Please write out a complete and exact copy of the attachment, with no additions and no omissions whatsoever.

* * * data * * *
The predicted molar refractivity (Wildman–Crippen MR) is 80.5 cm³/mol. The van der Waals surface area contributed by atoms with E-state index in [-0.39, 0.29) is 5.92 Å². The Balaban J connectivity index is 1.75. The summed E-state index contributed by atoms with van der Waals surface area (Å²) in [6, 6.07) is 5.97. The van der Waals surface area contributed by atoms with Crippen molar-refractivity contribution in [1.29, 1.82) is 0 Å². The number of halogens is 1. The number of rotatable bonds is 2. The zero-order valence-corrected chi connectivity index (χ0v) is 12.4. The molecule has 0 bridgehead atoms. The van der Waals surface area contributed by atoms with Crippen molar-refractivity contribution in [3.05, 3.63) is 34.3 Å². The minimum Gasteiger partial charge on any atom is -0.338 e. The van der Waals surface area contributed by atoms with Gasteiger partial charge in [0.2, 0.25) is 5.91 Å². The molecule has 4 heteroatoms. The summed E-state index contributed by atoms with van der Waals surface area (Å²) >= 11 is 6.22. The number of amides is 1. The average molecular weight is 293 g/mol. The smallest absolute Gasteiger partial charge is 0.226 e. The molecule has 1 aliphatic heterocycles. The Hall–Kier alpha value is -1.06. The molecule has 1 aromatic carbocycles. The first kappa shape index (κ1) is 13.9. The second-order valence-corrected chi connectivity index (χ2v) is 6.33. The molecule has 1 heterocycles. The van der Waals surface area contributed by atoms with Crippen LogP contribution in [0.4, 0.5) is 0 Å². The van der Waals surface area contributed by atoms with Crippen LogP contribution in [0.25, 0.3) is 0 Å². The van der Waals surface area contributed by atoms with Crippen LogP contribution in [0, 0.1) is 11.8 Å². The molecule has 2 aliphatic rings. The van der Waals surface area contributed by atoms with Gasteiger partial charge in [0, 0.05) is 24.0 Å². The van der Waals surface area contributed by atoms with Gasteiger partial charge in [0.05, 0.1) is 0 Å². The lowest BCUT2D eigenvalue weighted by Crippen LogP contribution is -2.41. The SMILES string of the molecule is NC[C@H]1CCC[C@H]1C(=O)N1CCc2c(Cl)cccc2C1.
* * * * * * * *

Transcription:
The predicted molar refractivity (Wildman–Crippen MR) is 80.5 cm³/mol. The van der Waals surface area contributed by atoms with E-state index in [-0.39, 0.29) is 5.92 Å². The Balaban J connectivity index is 1.75. The summed E-state index contributed by atoms with van der Waals surface area (Å²) in [6, 6.07) is 5.97. The van der Waals surface area contributed by atoms with Crippen molar-refractivity contribution in [1.29, 1.82) is 0 Å². The number of halogens is 1. The number of rotatable bonds is 2. The zero-order valence-corrected chi connectivity index (χ0v) is 12.4. The molecule has 0 bridgehead atoms. The van der Waals surface area contributed by atoms with Crippen molar-refractivity contribution in [3.05, 3.63) is 34.3 Å². The minimum Gasteiger partial charge on any atom is -0.338 e. The van der Waals surface area contributed by atoms with Gasteiger partial charge in [0.2, 0.25) is 5.91 Å². The molecule has 4 heteroatoms. The summed E-state index contributed by atoms with van der Waals surface area (Å²) >= 11 is 6.22. The number of amides is 1. The average molecular weight is 293 g/mol. The smallest absolute Gasteiger partial charge is 0.226 e. The molecule has 1 aliphatic heterocycles. The Hall–Kier alpha value is -1.06. The molecule has 1 aromatic carbocycles. The first kappa shape index (κ1) is 13.9. The second-order valence-corrected chi connectivity index (χ2v) is 6.33. The molecule has 1 heterocycles. The van der Waals surface area contributed by atoms with Crippen LogP contribution in [0.4, 0.5) is 0 Å². The van der Waals surface area contributed by atoms with Crippen LogP contribution in [0.25, 0.3) is 0 Å². The van der Waals surface area contributed by atoms with Crippen LogP contribution in [0, 0.1) is 11.8 Å². The molecule has 2 aliphatic rings. The van der Waals surface area contributed by atoms with Gasteiger partial charge in [0, 0.05) is 24.0 Å². The van der Waals surface area contributed by atoms with Gasteiger partial charge in [0.05, 0.1) is 0 Å². The lowest BCUT2D eigenvalue weighted by Crippen LogP contribution is -2.41. The SMILES string of the molecule is NC[C@H]1CCC[C@H]1C(=O)N1CCc2c(Cl)cccc2C1.